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UK’s creative leader status ‘under threat due to arts education cuts’

Creative Industries Federation chief executive John Kampfner. Photo: Austin C Williams Creative Industries Federation chief executive John Kampfner. Photo: Austin C Williams
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The UK’s status as a “global cultural leader” is at risk because it is lagging behind other countries in terms of arts education and government investment in the creative industries.

This is the warning of a new report carried out by BOP Consulting in partnership with the Creative Industries Federation, which analyses how the UK compares with six other key nations in three main areas – the creative industries, public arts and creative education.

The UK is compared with France, Germany and Italy (representing the European Union nations), Brazil, Korea, and the USA.

In terms of contribution made by the creative industries to exports, defined as the “value of exports of creative goods per capita”, the UK ranks number one, with $361 (£248) per head.

The UK is second only to Korea in terms of the economic contribution of the creative industries (with 5.8% of GDP made up of core creative industries) and also ranks second in terms of spend by individuals on entertainment and media. The UK’s spend here is $1,283 (£882) per head, second to the USA, with $1,441 (£992).

However, the government’s investment in public culture per capita is put at $77 (£52) by the report, ranking the UK in 5th position, below France, Germany, Korea and Italy. Germany, in second place, spends 2.5 times more than the UK per capita.

Despite this, the UK ranks number one in terms of the level of engagement with culture among the population and in relation to the number of major cultural venues per capita.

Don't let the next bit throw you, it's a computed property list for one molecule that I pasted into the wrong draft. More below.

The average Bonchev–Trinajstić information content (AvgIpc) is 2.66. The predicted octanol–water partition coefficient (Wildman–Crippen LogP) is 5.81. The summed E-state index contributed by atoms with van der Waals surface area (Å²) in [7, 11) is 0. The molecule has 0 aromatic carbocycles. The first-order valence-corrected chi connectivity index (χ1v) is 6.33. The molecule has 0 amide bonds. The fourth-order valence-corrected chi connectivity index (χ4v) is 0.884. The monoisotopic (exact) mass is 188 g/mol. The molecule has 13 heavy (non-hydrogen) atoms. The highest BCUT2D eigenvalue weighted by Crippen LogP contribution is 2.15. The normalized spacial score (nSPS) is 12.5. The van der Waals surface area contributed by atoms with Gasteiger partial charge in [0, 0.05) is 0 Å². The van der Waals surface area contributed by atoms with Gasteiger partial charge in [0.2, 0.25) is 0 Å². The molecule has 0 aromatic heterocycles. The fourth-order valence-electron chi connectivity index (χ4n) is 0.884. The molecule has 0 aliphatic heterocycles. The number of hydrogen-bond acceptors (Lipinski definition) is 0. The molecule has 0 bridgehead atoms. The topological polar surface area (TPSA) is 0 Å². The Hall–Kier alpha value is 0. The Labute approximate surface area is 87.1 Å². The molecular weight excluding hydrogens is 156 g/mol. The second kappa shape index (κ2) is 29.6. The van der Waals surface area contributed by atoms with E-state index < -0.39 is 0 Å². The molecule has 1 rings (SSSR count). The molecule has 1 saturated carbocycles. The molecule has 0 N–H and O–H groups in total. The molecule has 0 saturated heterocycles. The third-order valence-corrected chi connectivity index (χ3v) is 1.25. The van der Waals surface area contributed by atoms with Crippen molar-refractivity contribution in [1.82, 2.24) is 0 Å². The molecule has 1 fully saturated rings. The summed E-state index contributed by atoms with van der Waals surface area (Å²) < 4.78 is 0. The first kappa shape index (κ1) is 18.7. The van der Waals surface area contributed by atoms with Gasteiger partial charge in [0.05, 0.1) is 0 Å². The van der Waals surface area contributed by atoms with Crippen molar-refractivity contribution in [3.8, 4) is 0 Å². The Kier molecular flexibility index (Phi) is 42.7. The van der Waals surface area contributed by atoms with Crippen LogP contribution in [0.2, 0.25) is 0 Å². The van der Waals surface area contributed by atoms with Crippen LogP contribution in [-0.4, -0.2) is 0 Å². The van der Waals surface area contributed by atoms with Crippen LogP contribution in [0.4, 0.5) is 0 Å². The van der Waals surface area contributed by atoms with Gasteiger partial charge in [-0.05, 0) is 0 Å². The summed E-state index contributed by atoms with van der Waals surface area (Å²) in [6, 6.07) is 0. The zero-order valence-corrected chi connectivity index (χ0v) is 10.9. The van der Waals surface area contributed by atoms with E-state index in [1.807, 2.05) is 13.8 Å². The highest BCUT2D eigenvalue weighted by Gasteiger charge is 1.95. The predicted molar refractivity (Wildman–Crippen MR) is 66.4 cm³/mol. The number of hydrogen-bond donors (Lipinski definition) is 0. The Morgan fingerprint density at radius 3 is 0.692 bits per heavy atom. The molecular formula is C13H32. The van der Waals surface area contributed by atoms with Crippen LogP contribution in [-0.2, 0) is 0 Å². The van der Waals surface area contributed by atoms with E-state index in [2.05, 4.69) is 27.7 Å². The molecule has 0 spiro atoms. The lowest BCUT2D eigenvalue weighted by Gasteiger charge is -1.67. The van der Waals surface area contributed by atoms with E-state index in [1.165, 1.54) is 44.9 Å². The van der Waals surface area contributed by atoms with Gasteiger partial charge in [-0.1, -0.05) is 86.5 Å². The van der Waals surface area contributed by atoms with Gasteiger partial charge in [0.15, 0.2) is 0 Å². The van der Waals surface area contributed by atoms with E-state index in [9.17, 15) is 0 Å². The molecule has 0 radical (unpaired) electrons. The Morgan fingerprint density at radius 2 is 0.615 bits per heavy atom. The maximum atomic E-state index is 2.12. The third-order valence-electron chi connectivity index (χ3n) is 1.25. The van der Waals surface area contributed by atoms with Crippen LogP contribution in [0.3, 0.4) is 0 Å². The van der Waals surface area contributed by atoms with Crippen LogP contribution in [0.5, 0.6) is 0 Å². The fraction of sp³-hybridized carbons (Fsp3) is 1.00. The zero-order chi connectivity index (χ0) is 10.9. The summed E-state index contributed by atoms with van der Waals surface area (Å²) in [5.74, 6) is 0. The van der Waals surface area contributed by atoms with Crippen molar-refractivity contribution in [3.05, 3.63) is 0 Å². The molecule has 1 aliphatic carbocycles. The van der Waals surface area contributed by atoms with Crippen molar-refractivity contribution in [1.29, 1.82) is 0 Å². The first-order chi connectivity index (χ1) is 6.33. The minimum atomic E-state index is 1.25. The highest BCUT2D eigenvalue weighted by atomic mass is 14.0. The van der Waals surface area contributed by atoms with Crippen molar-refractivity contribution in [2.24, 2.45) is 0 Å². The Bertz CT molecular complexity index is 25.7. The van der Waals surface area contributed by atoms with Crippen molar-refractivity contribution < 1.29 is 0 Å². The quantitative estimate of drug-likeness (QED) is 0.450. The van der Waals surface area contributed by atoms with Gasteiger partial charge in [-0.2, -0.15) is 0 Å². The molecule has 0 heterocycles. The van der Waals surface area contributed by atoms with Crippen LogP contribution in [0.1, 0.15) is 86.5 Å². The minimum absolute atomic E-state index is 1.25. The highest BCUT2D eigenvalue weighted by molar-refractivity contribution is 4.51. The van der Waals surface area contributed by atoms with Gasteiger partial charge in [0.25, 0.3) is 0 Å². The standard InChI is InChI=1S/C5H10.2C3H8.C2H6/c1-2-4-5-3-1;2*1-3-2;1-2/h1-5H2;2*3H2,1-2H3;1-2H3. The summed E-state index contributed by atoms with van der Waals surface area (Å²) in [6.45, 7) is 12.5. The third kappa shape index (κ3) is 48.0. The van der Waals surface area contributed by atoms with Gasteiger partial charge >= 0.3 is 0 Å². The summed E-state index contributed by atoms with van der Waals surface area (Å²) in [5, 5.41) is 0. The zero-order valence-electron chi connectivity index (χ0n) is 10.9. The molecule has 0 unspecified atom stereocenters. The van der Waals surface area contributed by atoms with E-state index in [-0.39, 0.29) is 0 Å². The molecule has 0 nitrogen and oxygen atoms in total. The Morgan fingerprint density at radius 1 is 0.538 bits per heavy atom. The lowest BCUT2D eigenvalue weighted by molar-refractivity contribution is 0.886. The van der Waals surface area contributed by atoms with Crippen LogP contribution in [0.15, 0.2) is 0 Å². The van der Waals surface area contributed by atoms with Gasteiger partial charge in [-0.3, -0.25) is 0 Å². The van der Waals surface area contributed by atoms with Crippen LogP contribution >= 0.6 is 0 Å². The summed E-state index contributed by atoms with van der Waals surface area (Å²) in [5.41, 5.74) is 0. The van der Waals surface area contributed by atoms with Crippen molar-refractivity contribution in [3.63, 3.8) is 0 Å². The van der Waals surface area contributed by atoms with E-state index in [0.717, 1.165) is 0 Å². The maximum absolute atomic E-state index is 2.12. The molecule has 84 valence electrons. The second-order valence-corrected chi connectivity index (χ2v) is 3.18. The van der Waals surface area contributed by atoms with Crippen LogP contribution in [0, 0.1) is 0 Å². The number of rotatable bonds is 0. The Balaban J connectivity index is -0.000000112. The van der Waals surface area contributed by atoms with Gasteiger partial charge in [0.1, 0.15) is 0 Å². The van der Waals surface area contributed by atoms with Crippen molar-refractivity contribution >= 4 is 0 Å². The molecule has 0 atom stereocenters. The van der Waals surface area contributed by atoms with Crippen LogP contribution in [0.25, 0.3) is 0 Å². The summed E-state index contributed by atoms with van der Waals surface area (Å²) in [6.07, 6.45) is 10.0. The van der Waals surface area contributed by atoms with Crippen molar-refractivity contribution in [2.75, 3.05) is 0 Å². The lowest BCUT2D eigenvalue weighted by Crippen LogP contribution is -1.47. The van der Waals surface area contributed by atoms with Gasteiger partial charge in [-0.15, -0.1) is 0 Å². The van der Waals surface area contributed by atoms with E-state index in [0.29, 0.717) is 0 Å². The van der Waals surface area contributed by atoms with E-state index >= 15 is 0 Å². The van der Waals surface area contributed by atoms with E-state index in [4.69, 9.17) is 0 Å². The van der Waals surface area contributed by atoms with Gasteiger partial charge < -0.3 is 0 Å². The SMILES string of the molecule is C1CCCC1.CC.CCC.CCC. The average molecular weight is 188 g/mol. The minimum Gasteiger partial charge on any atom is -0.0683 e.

The UK was also just third in terms of the priority that the arts is given in the education system, behind Italy and Germany. The results of the research come as campaigners continue to call on the government to make the arts compulsory in the English Baccalaureate.

John Kampfner, chief executive of CIF, said that – despite a good autumn statement settlement for the arts – he was worried about cuts to local authority spending on culture and the “marginalisation of creative subjects in schools”.

He added: “All this is taking place while many other countries are getting the link between commercial and public investment and the importance of education, just as we are un-getting it. If we are not careful, we could lose our status as a global cultural leader. This must not be allowed to happen.”

John Sorrell, chair of CIF, added that it was “salutary” to observe what other countries are doing as they “attempt to emulate our success”.

He said: “They are investing in talent and in infrastructure just as we appear to be cutting back and marginalising creative subjects in schools. Jobs and wealth creation will suffer as a result.”

CIF this week marked its first birthday with an event that included Cameron Mackintosh and Emma Rice, new artistic director at Shakespeare’s Globe, on the guest list.

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